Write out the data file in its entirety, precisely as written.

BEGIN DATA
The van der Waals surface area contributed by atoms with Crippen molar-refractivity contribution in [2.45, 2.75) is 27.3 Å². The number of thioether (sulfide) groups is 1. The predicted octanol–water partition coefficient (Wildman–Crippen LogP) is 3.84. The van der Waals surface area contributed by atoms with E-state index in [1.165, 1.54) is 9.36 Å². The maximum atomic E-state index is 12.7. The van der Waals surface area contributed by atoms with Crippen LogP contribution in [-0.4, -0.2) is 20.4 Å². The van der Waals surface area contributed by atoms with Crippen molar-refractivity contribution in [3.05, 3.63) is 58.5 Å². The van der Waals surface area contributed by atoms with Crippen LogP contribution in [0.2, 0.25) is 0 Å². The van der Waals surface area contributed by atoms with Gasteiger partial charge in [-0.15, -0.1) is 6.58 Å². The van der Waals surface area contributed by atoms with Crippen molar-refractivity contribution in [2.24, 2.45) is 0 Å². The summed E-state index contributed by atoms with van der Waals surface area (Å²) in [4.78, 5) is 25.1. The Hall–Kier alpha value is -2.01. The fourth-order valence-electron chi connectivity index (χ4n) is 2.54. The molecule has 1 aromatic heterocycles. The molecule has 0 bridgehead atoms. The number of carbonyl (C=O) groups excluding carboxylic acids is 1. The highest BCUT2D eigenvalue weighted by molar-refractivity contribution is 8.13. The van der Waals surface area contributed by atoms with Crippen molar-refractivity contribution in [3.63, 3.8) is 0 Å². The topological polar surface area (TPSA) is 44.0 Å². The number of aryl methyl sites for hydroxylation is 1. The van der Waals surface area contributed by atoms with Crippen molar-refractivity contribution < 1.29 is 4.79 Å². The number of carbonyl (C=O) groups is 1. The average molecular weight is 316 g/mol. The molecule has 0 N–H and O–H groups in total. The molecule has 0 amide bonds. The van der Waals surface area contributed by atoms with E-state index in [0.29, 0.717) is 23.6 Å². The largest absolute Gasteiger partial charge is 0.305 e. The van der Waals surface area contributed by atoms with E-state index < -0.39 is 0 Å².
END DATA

The van der Waals surface area contributed by atoms with Crippen molar-refractivity contribution in [2.45, 2.75) is 27.3 Å². The number of thioether (sulfide) groups is 1. The predicted octanol–water partition coefficient (Wildman–Crippen LogP) is 3.84. The van der Waals surface area contributed by atoms with E-state index in [1.165, 1.54) is 9.36 Å². The maximum atomic E-state index is 12.7. The van der Waals surface area contributed by atoms with Crippen LogP contribution in [-0.4, -0.2) is 20.4 Å². The van der Waals surface area contributed by atoms with Crippen molar-refractivity contribution in [3.05, 3.63) is 58.5 Å². The van der Waals surface area contributed by atoms with Crippen LogP contribution in [0.2, 0.25) is 0 Å². The van der Waals surface area contributed by atoms with Gasteiger partial charge in [-0.15, -0.1) is 6.58 Å². The van der Waals surface area contributed by atoms with Crippen molar-refractivity contribution in [2.24, 2.45) is 0 Å². The summed E-state index contributed by atoms with van der Waals surface area (Å²) in [4.78, 5) is 25.1. The Hall–Kier alpha value is -2.01. The fourth-order valence-electron chi connectivity index (χ4n) is 2.54. The molecule has 1 aromatic heterocycles. The molecule has 0 bridgehead atoms. The number of carbonyl (C=O) groups excluding carboxylic acids is 1. The highest BCUT2D eigenvalue weighted by molar-refractivity contribution is 8.13. The van der Waals surface area contributed by atoms with Crippen molar-refractivity contribution in [3.63, 3.8) is 0 Å². The topological polar surface area (TPSA) is 44.0 Å². The number of aryl methyl sites for hydroxylation is 1. The van der Waals surface area contributed by atoms with Crippen molar-refractivity contribution < 1.29 is 4.79 Å². The number of carbonyl (C=O) groups is 1. The average molecular weight is 316 g/mol. The molecule has 0 N–H and O–H groups in total. The molecule has 0 amide bonds. The van der Waals surface area contributed by atoms with E-state index in [0.29, 0.717) is 23.6 Å². The largest absolute Gasteiger partial charge is 0.305 e. The van der Waals surface area contributed by atoms with E-state index < -0.39 is 0 Å².